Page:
Proposal for Integration of Bioethics in Phase I Undergraduate Medical Curriculum in India

Proposal for Integration of Bioethics in Phase I Undergraduate Medical Curriculum in India

Chetana P. Hadimani
Copyright: © 2013 |Pages: 7
DOI: 10.4018/ijudh.2013100102
(Individual Articles)
No Current Special Offers


Bioethics is now regarded as an integral part of contemporary medical education across the world. This proposal of integration of Bioethics in phase one undergraduate medical curriculum is, to bridge the gap between classroom learning, bedside application and further in community practice to give better health care and a good harmony between Doctors and Society. This aims in covering the curricular approaches in order to enforce values of bioethical principles in medical practice.
Article Preview


Bioethics is now regarded as an integral part of contemporary medical education across the world. Well defined strategies have been developed and are in place for Undergraduate as well as postgraduate bioethics education (Chen, 2003). Bioethics word is coined by a biochemist, Van rensselaer potter, in 1970 in an endeavor to draw attention to the fact that the rapid advances in science had proceeded without due attention being paid to values. For some time the word referred to the attempt to link scientific facts and values in the area of environmental concerns and there after a growing number of Western Medical Institutions have included this subject in medical curricula (Trosko, 2003). In 2003, the Liaison Committee on Medical Education in the United States of America identified the teaching of medical ethics as a core curriculum components of modern medical school education (LCME Secretariat, 2003).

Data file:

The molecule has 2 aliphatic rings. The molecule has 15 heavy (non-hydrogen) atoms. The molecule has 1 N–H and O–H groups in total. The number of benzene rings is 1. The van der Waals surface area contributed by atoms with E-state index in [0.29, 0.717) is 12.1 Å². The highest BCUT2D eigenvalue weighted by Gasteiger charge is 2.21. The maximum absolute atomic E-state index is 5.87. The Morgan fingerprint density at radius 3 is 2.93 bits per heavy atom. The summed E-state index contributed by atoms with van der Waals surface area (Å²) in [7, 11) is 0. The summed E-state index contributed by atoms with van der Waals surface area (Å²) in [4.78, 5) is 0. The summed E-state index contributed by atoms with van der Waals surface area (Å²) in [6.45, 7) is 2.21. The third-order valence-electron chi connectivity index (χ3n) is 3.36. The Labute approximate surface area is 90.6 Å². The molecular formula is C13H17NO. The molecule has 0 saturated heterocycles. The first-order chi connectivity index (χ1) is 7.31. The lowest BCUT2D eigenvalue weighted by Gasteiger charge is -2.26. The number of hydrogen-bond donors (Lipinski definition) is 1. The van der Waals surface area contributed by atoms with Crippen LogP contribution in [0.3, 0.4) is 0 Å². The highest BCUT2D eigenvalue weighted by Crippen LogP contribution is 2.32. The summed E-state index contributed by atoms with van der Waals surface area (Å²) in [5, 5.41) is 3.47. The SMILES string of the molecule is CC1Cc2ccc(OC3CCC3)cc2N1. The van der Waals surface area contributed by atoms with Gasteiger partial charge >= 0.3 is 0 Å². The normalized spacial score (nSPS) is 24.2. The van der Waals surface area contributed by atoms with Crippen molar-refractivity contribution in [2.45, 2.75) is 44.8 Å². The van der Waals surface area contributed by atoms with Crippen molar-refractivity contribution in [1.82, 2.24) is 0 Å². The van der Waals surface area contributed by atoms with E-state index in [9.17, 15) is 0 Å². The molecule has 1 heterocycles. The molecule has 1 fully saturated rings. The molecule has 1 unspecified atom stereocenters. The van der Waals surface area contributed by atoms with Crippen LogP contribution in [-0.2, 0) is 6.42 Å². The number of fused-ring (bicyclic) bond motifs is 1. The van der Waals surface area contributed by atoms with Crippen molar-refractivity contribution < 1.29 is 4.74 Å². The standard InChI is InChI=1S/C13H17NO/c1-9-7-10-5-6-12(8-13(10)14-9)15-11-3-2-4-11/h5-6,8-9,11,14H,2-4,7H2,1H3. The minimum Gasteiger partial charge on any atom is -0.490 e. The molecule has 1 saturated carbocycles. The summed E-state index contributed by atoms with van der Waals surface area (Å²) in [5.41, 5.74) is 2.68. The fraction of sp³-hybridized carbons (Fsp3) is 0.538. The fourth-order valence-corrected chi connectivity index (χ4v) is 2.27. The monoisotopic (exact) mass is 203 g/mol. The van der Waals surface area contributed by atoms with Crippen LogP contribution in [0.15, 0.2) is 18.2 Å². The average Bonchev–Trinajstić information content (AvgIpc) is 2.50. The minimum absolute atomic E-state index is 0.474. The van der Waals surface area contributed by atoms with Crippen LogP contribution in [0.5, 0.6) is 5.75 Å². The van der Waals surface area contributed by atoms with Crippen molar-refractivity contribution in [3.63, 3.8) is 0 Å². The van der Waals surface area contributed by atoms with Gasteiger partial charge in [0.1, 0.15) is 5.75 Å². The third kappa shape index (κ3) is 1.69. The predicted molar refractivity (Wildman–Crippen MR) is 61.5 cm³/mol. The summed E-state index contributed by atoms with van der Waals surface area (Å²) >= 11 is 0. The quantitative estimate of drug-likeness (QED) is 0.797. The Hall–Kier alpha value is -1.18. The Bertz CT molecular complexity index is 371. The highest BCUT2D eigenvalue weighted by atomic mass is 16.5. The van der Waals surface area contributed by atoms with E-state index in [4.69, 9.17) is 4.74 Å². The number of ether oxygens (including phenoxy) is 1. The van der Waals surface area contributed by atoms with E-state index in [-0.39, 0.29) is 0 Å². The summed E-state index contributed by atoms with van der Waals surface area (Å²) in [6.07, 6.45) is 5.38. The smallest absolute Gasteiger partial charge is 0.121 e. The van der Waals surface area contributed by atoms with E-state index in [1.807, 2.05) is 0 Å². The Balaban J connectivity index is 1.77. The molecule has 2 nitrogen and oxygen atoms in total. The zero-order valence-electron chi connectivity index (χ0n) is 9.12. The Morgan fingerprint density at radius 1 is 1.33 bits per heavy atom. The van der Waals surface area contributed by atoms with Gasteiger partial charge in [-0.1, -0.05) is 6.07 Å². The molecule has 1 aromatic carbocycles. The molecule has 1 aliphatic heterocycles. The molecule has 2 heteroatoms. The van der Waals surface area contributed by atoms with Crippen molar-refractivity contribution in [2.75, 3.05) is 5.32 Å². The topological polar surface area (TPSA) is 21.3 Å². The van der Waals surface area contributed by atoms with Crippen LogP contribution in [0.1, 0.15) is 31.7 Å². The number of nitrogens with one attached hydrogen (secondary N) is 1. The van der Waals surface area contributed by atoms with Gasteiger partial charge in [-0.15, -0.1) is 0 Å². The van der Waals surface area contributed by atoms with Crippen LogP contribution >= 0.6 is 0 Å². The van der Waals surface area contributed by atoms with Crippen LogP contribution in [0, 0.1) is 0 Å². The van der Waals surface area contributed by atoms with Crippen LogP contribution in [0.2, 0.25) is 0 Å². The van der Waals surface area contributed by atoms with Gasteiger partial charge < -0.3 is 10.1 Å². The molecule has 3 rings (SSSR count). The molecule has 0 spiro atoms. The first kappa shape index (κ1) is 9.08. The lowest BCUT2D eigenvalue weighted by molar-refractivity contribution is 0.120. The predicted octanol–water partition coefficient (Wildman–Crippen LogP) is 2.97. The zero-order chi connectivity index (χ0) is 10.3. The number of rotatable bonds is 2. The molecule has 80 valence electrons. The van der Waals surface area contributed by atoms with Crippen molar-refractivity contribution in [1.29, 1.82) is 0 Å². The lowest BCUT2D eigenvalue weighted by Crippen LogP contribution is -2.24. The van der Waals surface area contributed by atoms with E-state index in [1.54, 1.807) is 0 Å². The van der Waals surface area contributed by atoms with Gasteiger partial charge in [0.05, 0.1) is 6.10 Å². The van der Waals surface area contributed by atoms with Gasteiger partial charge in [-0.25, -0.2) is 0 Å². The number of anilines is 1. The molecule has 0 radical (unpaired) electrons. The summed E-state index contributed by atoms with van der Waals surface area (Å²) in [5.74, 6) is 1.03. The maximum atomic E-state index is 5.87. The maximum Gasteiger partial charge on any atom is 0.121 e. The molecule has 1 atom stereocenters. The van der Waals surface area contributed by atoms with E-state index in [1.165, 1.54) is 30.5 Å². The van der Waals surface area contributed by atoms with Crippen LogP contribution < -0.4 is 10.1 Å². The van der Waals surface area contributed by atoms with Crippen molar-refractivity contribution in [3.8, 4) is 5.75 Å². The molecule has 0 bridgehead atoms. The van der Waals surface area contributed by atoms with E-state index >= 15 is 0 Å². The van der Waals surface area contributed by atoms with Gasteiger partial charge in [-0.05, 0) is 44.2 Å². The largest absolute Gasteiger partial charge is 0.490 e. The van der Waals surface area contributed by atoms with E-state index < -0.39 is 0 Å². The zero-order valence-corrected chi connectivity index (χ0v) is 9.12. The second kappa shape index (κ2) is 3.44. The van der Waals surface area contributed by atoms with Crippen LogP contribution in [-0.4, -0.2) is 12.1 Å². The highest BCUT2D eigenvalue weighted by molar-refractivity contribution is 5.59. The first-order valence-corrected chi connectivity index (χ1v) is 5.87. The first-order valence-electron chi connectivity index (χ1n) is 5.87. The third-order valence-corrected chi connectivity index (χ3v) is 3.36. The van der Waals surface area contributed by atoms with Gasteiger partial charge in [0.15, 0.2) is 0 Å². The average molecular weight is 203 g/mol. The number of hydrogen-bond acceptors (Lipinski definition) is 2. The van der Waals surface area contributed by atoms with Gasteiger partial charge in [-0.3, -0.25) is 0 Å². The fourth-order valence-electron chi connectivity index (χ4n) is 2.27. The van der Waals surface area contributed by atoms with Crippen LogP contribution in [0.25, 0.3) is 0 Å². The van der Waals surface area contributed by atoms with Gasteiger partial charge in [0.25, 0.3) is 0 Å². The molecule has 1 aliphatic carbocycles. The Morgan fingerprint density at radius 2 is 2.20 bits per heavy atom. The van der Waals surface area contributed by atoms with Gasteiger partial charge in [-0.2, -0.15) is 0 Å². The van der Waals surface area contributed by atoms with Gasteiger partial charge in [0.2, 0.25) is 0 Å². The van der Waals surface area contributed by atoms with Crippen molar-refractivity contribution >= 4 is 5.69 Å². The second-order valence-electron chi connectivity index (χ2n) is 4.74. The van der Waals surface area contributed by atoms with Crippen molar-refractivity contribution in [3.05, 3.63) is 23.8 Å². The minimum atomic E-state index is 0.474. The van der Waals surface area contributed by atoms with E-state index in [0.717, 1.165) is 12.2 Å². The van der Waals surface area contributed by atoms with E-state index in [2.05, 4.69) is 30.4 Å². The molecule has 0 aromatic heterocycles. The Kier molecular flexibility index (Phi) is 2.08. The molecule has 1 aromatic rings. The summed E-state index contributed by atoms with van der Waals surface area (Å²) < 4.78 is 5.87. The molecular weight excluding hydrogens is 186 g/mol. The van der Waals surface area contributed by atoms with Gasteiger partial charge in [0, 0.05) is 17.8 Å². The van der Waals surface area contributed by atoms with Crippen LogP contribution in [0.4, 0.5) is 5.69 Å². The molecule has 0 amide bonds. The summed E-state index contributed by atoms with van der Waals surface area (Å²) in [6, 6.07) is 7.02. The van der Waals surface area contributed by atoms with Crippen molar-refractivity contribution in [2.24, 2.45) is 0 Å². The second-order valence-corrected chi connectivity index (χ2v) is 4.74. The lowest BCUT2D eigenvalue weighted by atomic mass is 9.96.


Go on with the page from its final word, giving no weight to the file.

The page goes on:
In our institution KLE University, J. N. Medical College, Belgaum, India, we are following traditional teaching method for medical education. In the existing medical education, the Medical Council of India (MCI) curriculum does not have “Medical ethics” as a separate subject in any of its courses (Medical Council of India; 1997). In this curriculum of phase II, Forensic Medicine, the students learn about the principles of medical ethics, mainly the legal aspects in brief and it is taught in four to five hours.

In the past and till today, medical students learn about ethical behavior and good patient manners from their teachers and seniors. It is assumed that the teachers and seniors set good examples. In the past, the relationship between the doctor and the patient was paternalistic. Today, this relationship has changed. Advancement of medical science and technology has made a tremendous impact on the medical practice. Rising cost of medical care and scarce resources poses dilemmas to the practitioner of medicine (Ravindran, 1997).

According to Pandya S K (2006) laments that today, “Unfortunately the number of role models in the medical colleges is diminishing as unethical practices flourish and this adds to the frustration of students for they see a divergence between what is preached and what is practiced”.

A lack of structured curriculum in bioethics and awareness of basic ethical principles and obligations results in coercion, forced decision making, lack of confidentiality, respect for the person and informed consent that leads to malpractices and hampers the routine of the hospital (Wajahat, 2008).

As the mere existence of the Hippocratic Oath attests, ethical challenges are inherent in Medical practice and research (Emanuel, 2001).

By 1990 medical ethics had become an integral part of the core curriculum in most American Medical Schools (Fox, 1995). Ethics now has an established place within the medical curriculum throughout the European Union (Frederique, 2007).

In an international survey conducted on medical ethics curricula in Asia showed a total of 89 medical schools out of 100 reported offering some courses in which ethical topics were taught and they found diversity in integration of the programmes in contents or goals of medical ethics teachings (Miyasaka, 1999).

Complete Article List

Search this Journal:
Open Access Articles
Volume 8: 2 Issues (2018)
Volume 7: 2 Issues (2017)
Volume 6: 2 Issues (2016)
Volume 5: 2 Issues (2015)
Volume 4: 4 Issues (2014)
Volume 3: 4 Issues (2013)
Volume 2: 4 Issues (2012)
Volume 1: 4 Issues (2011)
View Complete Journal Contents Listing